- NEPA is a Procedural (Not Substantive) Statute. Mirroring the often cited premise from the Supreme Court in Robertson v. Methow Valley Citizens Council,16 the proposed language in 40 C.F.R. § 1500.1 states that “NEPA does not mandate particular results or substantive outcomes." This change codifies the well-heeled principle that NEPA is a procedural statute that does not mandate the agencies to choose a less environmentally damaging course of action.
- NEPA Does Not Apply to Every Agency Decision. The proposed changes in 40 C.F.R. § 1501.1(a)(2), codify a “threshold applicability analysis” framework that directs agencies to consider whether NEPA applies in the first instance.17 Agencies are directed to evaluate, among other things, whether there is a major federal action and if that action is non-discretionary.18
- Projects That Do Not Rise to Major Federal Actions Categorized as Non-Major. NEPA requires agencies to study major federal actions, which should not include projects in which the federal permit or funding is a small component of a largely state or private undertaking — known as the small handle problem. The proposed changes permit agencies to identify “non-major” projects that are not subject to NEPA review.19 This change could exempt, among other things, certain infrastructure projects from review such as pipelines, bridges and roads.20
- Commenters Must Provide Clarity on Their Issues and Exhaust the Administrative Process. Agencies are often in the position of having to decipher vague comment letters submitted by the public despite early Supreme Court caselaw requiring the public to “structure their participation so that it is meaningful, so that it alerts the agency” to their position.21 In addition, the public is required to exhaust the administrative process and remedies available prior to seeking relief in the courts. These concepts would be codified in the proposed rule.22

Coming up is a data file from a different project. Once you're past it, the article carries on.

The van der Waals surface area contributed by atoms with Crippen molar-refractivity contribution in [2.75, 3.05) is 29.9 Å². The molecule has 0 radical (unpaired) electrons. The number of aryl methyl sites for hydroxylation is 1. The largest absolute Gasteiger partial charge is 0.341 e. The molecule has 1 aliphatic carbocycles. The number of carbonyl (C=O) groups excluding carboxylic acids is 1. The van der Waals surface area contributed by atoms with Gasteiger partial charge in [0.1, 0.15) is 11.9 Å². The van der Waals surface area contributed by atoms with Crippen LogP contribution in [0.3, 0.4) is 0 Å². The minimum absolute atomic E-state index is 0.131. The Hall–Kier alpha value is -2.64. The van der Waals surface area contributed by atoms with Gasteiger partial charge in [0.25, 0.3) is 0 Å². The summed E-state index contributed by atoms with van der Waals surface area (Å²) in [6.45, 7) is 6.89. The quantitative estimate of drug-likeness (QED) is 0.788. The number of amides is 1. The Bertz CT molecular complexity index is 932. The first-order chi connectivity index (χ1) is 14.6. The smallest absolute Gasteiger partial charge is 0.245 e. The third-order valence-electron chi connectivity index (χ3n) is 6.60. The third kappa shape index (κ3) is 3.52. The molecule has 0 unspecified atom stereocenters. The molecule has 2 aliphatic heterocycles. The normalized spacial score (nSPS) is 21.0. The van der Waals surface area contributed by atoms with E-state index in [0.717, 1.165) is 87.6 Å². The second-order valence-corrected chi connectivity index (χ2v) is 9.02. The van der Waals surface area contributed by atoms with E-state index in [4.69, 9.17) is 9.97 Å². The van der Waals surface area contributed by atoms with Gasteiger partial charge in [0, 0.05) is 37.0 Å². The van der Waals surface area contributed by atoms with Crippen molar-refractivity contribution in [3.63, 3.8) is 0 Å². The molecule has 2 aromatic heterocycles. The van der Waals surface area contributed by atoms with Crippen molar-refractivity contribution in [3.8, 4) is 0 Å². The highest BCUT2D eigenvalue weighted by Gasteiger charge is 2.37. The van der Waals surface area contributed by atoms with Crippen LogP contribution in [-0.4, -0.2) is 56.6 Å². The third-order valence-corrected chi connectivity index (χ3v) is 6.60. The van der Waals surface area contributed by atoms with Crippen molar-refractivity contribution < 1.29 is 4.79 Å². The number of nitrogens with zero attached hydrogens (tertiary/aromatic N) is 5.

- Agencies Can Take Some Action Before the NEPA Process Concludes. Often, agencies need to take initial steps to implement the project before the NEPA process concludes. Most frequently this arises when agencies need to preserve land. For example, the Department of Transportation often funds the purchase of properties in the planned right-of-way for potential highway or rail corridors to limit the need to later acquire properties that have developed during the lengthy NEPA process. The proposal clarifies that the agencies are authorized to take these important pre-decisional steps, potentially minimizing emergency litigation by project opponents to prevent agencies from moving forward before the final plan is selected.23
- Economic and Social Impacts Without Environmental Impacts are Not Included. The proposed changes clarify that economic or social impacts — absent an environmental impact — do not require study in a NEPA document. When economic or social impacts are interrelated with potential impacts to the natural or physical environment, then the agencies would be required to consider the effects on the human environment.24
- Final Agency Action Required for Judicial Review. The proposal codifies the requirement that judicial review cannot occur before the agency has taken a final agency action (as required by the Administrative Procedure Act). The agencies can designate the EIS, EA/Finding of No Significant Impact, or CE as the final agency action, but those documents are not necessarily the final agency action.25 In addition, the proposed changes permit agencies to develop a framework for staying decisions pending judicial review — potentially limiting the amount of emergency briefing.26 And the proposal would codify provisions of Federal Rule of Civil Procedure 62 permitting agencies to seek “imposition of an appropriate bond requirement or other security requirements as a condition for a stay.”27